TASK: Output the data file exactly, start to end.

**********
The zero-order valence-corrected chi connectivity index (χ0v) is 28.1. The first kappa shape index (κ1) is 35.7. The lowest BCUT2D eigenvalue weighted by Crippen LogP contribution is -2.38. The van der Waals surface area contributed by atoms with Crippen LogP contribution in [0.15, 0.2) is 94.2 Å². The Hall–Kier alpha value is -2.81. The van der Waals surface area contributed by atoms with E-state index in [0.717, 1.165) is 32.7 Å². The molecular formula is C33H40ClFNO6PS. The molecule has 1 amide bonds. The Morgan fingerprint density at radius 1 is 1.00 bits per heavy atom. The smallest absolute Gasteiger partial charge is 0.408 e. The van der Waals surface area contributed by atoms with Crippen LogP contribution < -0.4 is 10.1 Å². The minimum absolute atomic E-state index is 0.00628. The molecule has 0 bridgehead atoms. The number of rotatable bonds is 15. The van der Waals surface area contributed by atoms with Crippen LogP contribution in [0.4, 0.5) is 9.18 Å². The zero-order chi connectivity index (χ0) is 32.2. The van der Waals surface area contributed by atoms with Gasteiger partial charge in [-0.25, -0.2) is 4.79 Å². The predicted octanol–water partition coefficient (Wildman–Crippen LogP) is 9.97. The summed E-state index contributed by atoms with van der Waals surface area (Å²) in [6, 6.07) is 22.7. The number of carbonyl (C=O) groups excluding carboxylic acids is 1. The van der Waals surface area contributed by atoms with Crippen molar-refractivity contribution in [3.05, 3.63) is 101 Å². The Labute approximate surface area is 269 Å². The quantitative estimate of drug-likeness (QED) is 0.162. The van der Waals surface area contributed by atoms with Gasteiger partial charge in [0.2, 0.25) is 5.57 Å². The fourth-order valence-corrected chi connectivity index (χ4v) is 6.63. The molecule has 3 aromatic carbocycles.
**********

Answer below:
The zero-order valence-corrected chi connectivity index (χ0v) is 28.1. The first kappa shape index (κ1) is 35.7. The lowest BCUT2D eigenvalue weighted by Crippen LogP contribution is -2.38. The van der Waals surface area contributed by atoms with Crippen LogP contribution in [0.15, 0.2) is 94.2 Å². The Hall–Kier alpha value is -2.81. The van der Waals surface area contributed by atoms with E-state index in [0.717, 1.165) is 32.7 Å². The molecular formula is C33H40ClFNO6PS. The molecule has 1 amide bonds. The Morgan fingerprint density at radius 1 is 1.00 bits per heavy atom. The smallest absolute Gasteiger partial charge is 0.408 e. The van der Waals surface area contributed by atoms with Crippen LogP contribution < -0.4 is 10.1 Å². The minimum absolute atomic E-state index is 0.00628. The molecule has 0 bridgehead atoms. The number of rotatable bonds is 15. The van der Waals surface area contributed by atoms with Crippen LogP contribution in [0.4, 0.5) is 9.18 Å². The zero-order chi connectivity index (χ0) is 32.2. The van der Waals surface area contributed by atoms with Gasteiger partial charge in [-0.25, -0.2) is 4.79 Å². The predicted octanol–water partition coefficient (Wildman–Crippen LogP) is 9.97. The summed E-state index contributed by atoms with van der Waals surface area (Å²) in [6, 6.07) is 22.7. The number of carbonyl (C=O) groups excluding carboxylic acids is 1. The van der Waals surface area contributed by atoms with Crippen molar-refractivity contribution in [3.05, 3.63) is 101 Å². The Labute approximate surface area is 269 Å². The quantitative estimate of drug-likeness (QED) is 0.162. The van der Waals surface area contributed by atoms with Gasteiger partial charge in [0.2, 0.25) is 5.57 Å². The fourth-order valence-corrected chi connectivity index (χ4v) is 6.63. The molecule has 3 aromatic carbocycles.